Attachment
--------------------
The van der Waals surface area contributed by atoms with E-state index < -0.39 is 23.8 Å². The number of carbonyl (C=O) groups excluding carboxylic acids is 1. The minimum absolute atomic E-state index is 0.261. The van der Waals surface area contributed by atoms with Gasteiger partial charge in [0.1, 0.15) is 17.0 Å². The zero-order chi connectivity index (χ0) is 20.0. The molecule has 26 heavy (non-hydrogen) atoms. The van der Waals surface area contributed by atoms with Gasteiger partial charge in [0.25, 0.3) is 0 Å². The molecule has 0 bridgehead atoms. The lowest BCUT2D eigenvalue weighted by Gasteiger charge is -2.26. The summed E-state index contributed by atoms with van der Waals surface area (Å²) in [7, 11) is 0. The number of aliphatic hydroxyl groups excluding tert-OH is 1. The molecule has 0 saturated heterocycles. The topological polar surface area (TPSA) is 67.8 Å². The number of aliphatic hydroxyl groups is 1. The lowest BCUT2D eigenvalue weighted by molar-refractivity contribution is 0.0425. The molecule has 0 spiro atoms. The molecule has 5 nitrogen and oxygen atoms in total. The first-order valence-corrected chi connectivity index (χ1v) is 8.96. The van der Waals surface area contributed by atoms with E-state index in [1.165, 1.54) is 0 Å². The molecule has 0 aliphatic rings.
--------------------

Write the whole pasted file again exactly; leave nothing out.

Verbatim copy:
The van der Waals surface area contributed by atoms with E-state index < -0.39 is 23.8 Å². The number of carbonyl (C=O) groups excluding carboxylic acids is 1. The minimum absolute atomic E-state index is 0.261. The van der Waals surface area contributed by atoms with Gasteiger partial charge in [0.1, 0.15) is 17.0 Å². The zero-order chi connectivity index (χ0) is 20.0. The molecule has 26 heavy (non-hydrogen) atoms. The van der Waals surface area contributed by atoms with Gasteiger partial charge in [0.25, 0.3) is 0 Å². The molecule has 0 bridgehead atoms. The lowest BCUT2D eigenvalue weighted by Gasteiger charge is -2.26. The summed E-state index contributed by atoms with van der Waals surface area (Å²) in [7, 11) is 0. The number of aliphatic hydroxyl groups excluding tert-OH is 1. The molecule has 0 saturated heterocycles. The topological polar surface area (TPSA) is 67.8 Å². The number of aliphatic hydroxyl groups is 1. The lowest BCUT2D eigenvalue weighted by molar-refractivity contribution is 0.0425. The molecule has 0 spiro atoms. The molecule has 5 nitrogen and oxygen atoms in total. The first-order valence-corrected chi connectivity index (χ1v) is 8.96. The van der Waals surface area contributed by atoms with E-state index in [1.165, 1.54) is 0 Å². The molecule has 0 aliphatic rings.